“Father God, I bring before You the words that You gave us through the Prophet Daniel, that in the most difficult times when even the foundations are shaken, that those who know their God shall stand firm and take action,” Brunson prayed. “So Lord, I pray accordingly, that we may be a people who know their God. … Now I pray what I prayed so many times for myself and for my family when I was in prison. Father God, pour out on Your sons and daughters … the courage, the strength, the confidence, the boldness, the perseverance, the endurance and the steadfastness of Jesus.”
The final stop focused on lifting up members of Congress and state legislatures, as well as the Supreme Court and the nominee whom the president was to announce in just a few hours. Anne Graham Lotz prayed first, acknowledging God’s sovereignty, greatness, faithfulness and blessings, and confessing the nation’s sinfulness in turning away from Him.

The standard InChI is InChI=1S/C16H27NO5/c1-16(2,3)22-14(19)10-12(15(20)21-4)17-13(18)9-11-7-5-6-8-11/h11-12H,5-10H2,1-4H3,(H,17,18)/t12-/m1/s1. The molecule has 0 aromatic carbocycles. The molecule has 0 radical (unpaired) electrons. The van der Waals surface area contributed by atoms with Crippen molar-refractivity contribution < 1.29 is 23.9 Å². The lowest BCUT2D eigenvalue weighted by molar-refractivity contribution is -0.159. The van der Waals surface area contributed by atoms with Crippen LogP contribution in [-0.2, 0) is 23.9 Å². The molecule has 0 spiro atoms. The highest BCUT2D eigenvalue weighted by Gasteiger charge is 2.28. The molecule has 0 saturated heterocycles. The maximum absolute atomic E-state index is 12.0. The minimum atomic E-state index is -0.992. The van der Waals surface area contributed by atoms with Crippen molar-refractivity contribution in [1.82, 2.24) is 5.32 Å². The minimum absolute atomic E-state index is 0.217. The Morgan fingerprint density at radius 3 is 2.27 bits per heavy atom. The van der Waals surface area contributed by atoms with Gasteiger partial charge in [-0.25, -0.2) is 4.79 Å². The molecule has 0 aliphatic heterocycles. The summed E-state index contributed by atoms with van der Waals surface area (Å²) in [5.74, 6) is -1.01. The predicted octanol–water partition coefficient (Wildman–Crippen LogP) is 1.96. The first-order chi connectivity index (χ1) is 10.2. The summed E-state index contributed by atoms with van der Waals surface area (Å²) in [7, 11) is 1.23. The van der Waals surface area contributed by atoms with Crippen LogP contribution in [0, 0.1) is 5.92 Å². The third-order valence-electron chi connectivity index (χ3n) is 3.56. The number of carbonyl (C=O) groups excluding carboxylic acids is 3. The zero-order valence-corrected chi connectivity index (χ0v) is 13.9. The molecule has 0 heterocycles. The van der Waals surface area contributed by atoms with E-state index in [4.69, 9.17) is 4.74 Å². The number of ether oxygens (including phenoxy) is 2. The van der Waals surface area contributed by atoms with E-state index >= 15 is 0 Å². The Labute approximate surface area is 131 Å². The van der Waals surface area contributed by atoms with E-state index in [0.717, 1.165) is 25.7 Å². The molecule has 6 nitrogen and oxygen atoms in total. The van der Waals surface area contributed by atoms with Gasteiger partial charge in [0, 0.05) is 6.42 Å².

Jack Graham, pastor of Prestonwood Baptist Church in Plano, Texas, prayed that “You who are the judge of the universe, the judge of the Supreme Court of Heaven and earth, would rule over all. That You would place in authority in legislatures and on court benches—not only here, but across America—those who will seek Your wisdom.”
And concluding the march, Franklin asked everyone to face the Capitol and raise their hands in one final prayer: “Father, we pray right now in Jesus’ Name, for the men and women on Capitol Hill that make the laws that affect this nation. … We pray for the Supreme Court of this country and for the pick that the president is getting ready to announce today. Father, we pray that that woman will be Your woman, and that she will sit on that bench to carry out Your laws and Your instructions. So, Father, we pray this in Jesus’ Name. Amen.”
Header Photo: David K. Morrison/©2020 BGEA